Pat Wilkins Creates a Masterpiece Guitar
Gleaming, smooth, player-friendly and finely-crafted guitars are a labor of love for Pat Wilkins, but that’s not how he makes his living. Instead, he’s the master of something that is on every guitar: the finish.
Seeing Pat Wilkins’ NAMM booth featuring guitar finishes didn’t prepare me for his guitar-building prowess. A quick glance at the Pat Wilkins Strat-style six-string is deceiving. You are apt to think you’re looking at something that’s very traditional. While not ordinary (it’s too pretty for that), the guitar appears to be a very straightforward piece of gear. And then you come closer and you discover you’re wrong, for this is an extraordinary instrument.
A gleaming, state-of-the-art appearance is certainly what you’d expect from the man who owns Wilkins Guitar Finishes, but the overall superior quality of the axe leads to a continual state of astonishment as you put it through its paces. The more you play it, the more you discover about its sweet synergy of design concepts. It’s as if every aspect of the guitar-builder’s craft was tweaked into top shape before being allowed to touch his luthier’s workbench.
Custom from Stock
The unusual thing about the ultra-high standards of the Wilkins guitar is the stock nature of almost all the parts. “You won’t find anything that I invented on this guitar,” Wilkins states, “I just took what I believe are the best solutions for making a bolt-on solidbody and incorporated every one of them into my design.” The result of his having combined several different methodologies is one slick axe that plays like a dream.
If you order a custom-built Wilkins, you can specify almost any combination of fingerboard, fret wire, pickups, bridge, and finish, but his current “Standard” (which might be called a Pat-Strat or perhaps a Pat-ocaster) is the kind of thing you hope gets built on a regular basis.
Evil vs. Sweet
For his part, Wilkins admits he would enjoy selling more of his guitars. “I began formulating my design concepts in the early nineteen eighties,” Wilkins states, “but some of my ‘one-only’ guitars seemed too radical for most players. One of them looked ‘too evil,’ according to many who saw it, and it played too sweetly for the metal performers who liked the way it looked.”
It was that reaction that prompted his decision to work in a more straightforward style, but utilize the finest components available for guitar-makers. That means carefully-selected woods for the body and neck, drying of the wood until it reaches the optimum moisture content, and precision woodcutting for alignment that is right on-the-money. The entire guitar feels like it is a single entity since all parts contribute to the whole in a harmonious relationship. Pun intended.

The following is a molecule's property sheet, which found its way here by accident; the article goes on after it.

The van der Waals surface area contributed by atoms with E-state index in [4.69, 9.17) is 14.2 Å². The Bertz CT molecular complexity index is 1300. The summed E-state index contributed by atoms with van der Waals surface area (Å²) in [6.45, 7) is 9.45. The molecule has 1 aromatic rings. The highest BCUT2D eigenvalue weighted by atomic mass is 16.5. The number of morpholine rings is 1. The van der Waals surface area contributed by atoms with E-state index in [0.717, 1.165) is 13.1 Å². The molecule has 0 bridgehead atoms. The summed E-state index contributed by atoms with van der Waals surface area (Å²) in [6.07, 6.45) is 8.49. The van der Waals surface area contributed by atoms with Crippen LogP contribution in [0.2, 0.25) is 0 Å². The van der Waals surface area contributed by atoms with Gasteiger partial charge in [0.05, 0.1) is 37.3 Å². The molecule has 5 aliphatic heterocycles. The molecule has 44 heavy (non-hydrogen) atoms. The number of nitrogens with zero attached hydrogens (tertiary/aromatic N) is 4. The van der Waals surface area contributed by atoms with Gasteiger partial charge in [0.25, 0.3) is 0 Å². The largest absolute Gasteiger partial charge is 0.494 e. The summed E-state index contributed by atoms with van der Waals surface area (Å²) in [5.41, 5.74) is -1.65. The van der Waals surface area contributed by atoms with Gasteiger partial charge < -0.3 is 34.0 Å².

The body is contoured to snuggle up against you as if it’s an extension of your torso. It is a joy to hold and you can play it for hours without any fatigue. Part of the reason is the sleek fingerboard which has a compound radius that’s 10 inches at the nut and 16 inches at the last fret. Even at the nut, it’s nowhere near the curvature of the old Fender 7.5-inch radius but it never gets as flat as a classical guitar.
The headstock utilizes staggered tuning gears to avoid the use of string trees, and the six-in-line tuners permit a straight string-pull from the carefully crafted nut. Frets are slotted evenly and inserted carefully to offer superb intonation. Wilkins can custom craft an axe in any configuration, but here he went for medium fretwire, a conservative choice that seems perfectly in keeping with the classic style of the guitar. Not too small, not too large.
When you strum the Pat-Strat unplugged, you feel the controlled vibration up into your chest and under your fingers. The guitar seems to be alive from the end strap-button to the tip of the headstock. It’s a great feeling.
When you plug it in, the sound is perfectly adaptable to whatever sonic configuration you wish. Played straight into an amp, the Pat-Strat sings with a high shimmer, a meaty midrange and a hint of crunch at the bottom end. Tone controls give you a broad sweep, and the volume has no discernible drop-off.
The finish is award-winning. If you need to check your appearance before stepping out on stage, you won’t need a mirror because you’ve got the Pat-Strat in which you can study your reflection.
Some guitars you want to caress. Some you want to admire. Some you want to play. The Wilkins scores a ten in all three categories.
Contact: Pat Wilkins, Wilkins Guitars & Finishes, 15734 Stagg St., Van Nuys, CA 91406; (818) 909-7310; firstname.lastname@example.org.
[tags]GMan, Scott G, Music Critics Must Die, Wilkins Guitar[/tags]
Aug 11, 2011 @ 2:02 PM PDT
John Scott G I’m glad to have met you so many years ago. Your comments and praise has led many a guitar and bass player to me for a new instrument. Sometimes even 2 or 3. Thank you for being a fan and big supporter of Wilkins Guitars.